For another thing, it now completely eschews the Syr Farren, the Hengehammer part of the deck. So not only is that 2-drop's spot on the curve now occupied by specialists like Kraul Harpooner, the whole angle of doubling up on Giant Growths is completely gone; along with the creatures that were most valuable for that one-two punch, like Gingerbrute.

Instead we now have a strategy that approaches the format steadily instead of only rapidly. It seeks to actually play with the opponent, and against the opponent's cards, rather than just forcing damage through in the shortest number of turns. EDEL's build goes further than even last week's moves in this direction. You will often see a Vivien, Arkbow Ranger or even Core Set 2021's new Garruk, Unleashed in Mono-Green builds. But EDEL went all the way back to Green's historically highest performing Planeswalker in Nissa, Who Shakes the World!

While Nissa might be most famous for putting some +1/+1 counters on a basic Forest, the combo with Stonecoil Serpent here is an absolute explosion of +1/+1 counters that will really get some mileage out of the trample keyword.

In lieu of the previous iterations' Giant Growths (and two mana redundancy) the most important M21 card is Primal Might. I like Nissa even more when I think about how much more oomph EDEL could get out of Primal Might than the Vivien or Garruk builds. Here is a card that can steal you a game for g; but also one where having access to the color's high ceiling of mana production can steal a very different set of games.

When I said it was the most important card, I clearly overlooked what is quietly Green's most pervasive inclusion across many different decks:

Scavenging Ooze

This newer look at Mono-Green is not simply not as fast. It's deliberately methodical. While it is not removal rich, it thrives on the notions of attrition and exchange. It can remove your creature with a Primal Might and get some value; it can Ram Through out of the sideboard and cash in the occasional Searing Blaze-like return; but it is very comfortable trading one-for-one with its own creatures and either your creatures or your removal spells. Why? Because it will win most games that are actually about trading resources one-for-one thanks to The Great Henge and late... And Scavenging Ooze any time.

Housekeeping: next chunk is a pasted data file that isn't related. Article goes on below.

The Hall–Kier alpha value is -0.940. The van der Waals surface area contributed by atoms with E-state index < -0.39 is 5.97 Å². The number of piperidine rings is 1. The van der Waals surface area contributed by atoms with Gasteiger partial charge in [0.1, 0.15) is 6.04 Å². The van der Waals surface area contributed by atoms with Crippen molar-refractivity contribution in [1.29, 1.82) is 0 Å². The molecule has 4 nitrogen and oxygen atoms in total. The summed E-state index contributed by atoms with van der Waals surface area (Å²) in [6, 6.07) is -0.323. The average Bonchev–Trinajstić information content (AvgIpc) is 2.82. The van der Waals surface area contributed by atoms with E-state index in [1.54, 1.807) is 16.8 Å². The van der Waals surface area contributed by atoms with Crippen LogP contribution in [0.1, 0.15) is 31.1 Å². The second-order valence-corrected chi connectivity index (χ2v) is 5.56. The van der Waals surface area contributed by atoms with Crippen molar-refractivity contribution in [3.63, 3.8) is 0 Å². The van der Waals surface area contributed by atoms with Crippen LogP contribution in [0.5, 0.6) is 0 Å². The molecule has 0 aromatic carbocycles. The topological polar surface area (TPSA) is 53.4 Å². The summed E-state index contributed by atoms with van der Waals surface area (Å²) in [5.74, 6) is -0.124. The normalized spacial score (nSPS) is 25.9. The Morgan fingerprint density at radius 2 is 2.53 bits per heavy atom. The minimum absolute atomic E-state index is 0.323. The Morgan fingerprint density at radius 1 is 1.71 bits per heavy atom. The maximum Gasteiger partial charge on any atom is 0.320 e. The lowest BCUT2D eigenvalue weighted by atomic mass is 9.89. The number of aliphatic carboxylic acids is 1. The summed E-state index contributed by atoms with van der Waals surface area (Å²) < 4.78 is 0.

The Great Henge obviously both races life totals and makes every creature worth a little bit more. But Scavenging Ooze... Does the same thing! It makes every creature you've already lost valuable; alongside whatever creatures the opponent lost. It also makes racing a pain for the opponent when playing along that axis.

If M21 did something for Mono-Green, it's this: The deck might be slower; might be far, far slower. But it can now win games the pure aggro build wouldn't have. It might not like to see a first turn Arboreal Grazer, but it's going to go big enough to overcome it, and reliably. And where an opponent who weathered the previous style's early offense could breathe a sigh of relief, this version is just setting up to eat all its fallen comrades as it cracks its knuckles for round two.

3. Aggro decks are generally more important

It's not just that we're seeing predictable updates to Rakdos Sacrifice, Mono-Black, and Mono-Green... Beatdown decks are more important in the metagame generally than they were in either of the previous two cycles.